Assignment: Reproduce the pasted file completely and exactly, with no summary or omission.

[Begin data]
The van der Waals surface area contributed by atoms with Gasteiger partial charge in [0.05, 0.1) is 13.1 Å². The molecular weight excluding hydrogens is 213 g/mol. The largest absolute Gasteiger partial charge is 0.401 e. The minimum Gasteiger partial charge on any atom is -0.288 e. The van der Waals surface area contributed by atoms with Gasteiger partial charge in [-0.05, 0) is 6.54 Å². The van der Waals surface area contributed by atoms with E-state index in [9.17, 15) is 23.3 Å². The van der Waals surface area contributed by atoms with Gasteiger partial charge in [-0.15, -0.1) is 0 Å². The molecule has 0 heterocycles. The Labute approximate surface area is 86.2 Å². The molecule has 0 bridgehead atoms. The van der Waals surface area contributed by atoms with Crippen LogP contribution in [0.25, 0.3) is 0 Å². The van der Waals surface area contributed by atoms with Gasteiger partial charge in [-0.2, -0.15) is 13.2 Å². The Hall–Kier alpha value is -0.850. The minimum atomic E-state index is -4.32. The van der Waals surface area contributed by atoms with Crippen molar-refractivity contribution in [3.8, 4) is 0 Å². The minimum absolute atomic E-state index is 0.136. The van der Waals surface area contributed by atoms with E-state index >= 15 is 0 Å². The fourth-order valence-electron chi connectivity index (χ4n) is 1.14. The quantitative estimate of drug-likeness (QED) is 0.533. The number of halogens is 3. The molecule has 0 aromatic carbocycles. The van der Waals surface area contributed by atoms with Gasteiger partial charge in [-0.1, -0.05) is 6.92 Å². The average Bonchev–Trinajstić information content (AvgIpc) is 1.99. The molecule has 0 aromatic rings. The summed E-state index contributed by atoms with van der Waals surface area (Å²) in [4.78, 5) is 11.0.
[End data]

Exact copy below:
The van der Waals surface area contributed by atoms with Gasteiger partial charge in [0.05, 0.1) is 13.1 Å². The molecular weight excluding hydrogens is 213 g/mol. The largest absolute Gasteiger partial charge is 0.401 e. The minimum Gasteiger partial charge on any atom is -0.288 e. The van der Waals surface area contributed by atoms with Gasteiger partial charge in [-0.05, 0) is 6.54 Å². The van der Waals surface area contributed by atoms with E-state index in [9.17, 15) is 23.3 Å². The van der Waals surface area contributed by atoms with Gasteiger partial charge in [-0.15, -0.1) is 0 Å². The molecule has 0 heterocycles. The Labute approximate surface area is 86.2 Å². The molecule has 0 bridgehead atoms. The van der Waals surface area contributed by atoms with Crippen LogP contribution in [0.25, 0.3) is 0 Å². The van der Waals surface area contributed by atoms with Gasteiger partial charge in [-0.2, -0.15) is 13.2 Å². The Hall–Kier alpha value is -0.850. The minimum atomic E-state index is -4.32. The van der Waals surface area contributed by atoms with Crippen molar-refractivity contribution in [3.8, 4) is 0 Å². The minimum absolute atomic E-state index is 0.136. The van der Waals surface area contributed by atoms with E-state index >= 15 is 0 Å². The fourth-order valence-electron chi connectivity index (χ4n) is 1.14. The quantitative estimate of drug-likeness (QED) is 0.533. The number of halogens is 3. The molecule has 0 aromatic carbocycles. The van der Waals surface area contributed by atoms with Gasteiger partial charge in [-0.1, -0.05) is 6.92 Å². The average Bonchev–Trinajstić information content (AvgIpc) is 1.99. The molecule has 0 aromatic rings. The summed E-state index contributed by atoms with van der Waals surface area (Å²) in [4.78, 5) is 11.0.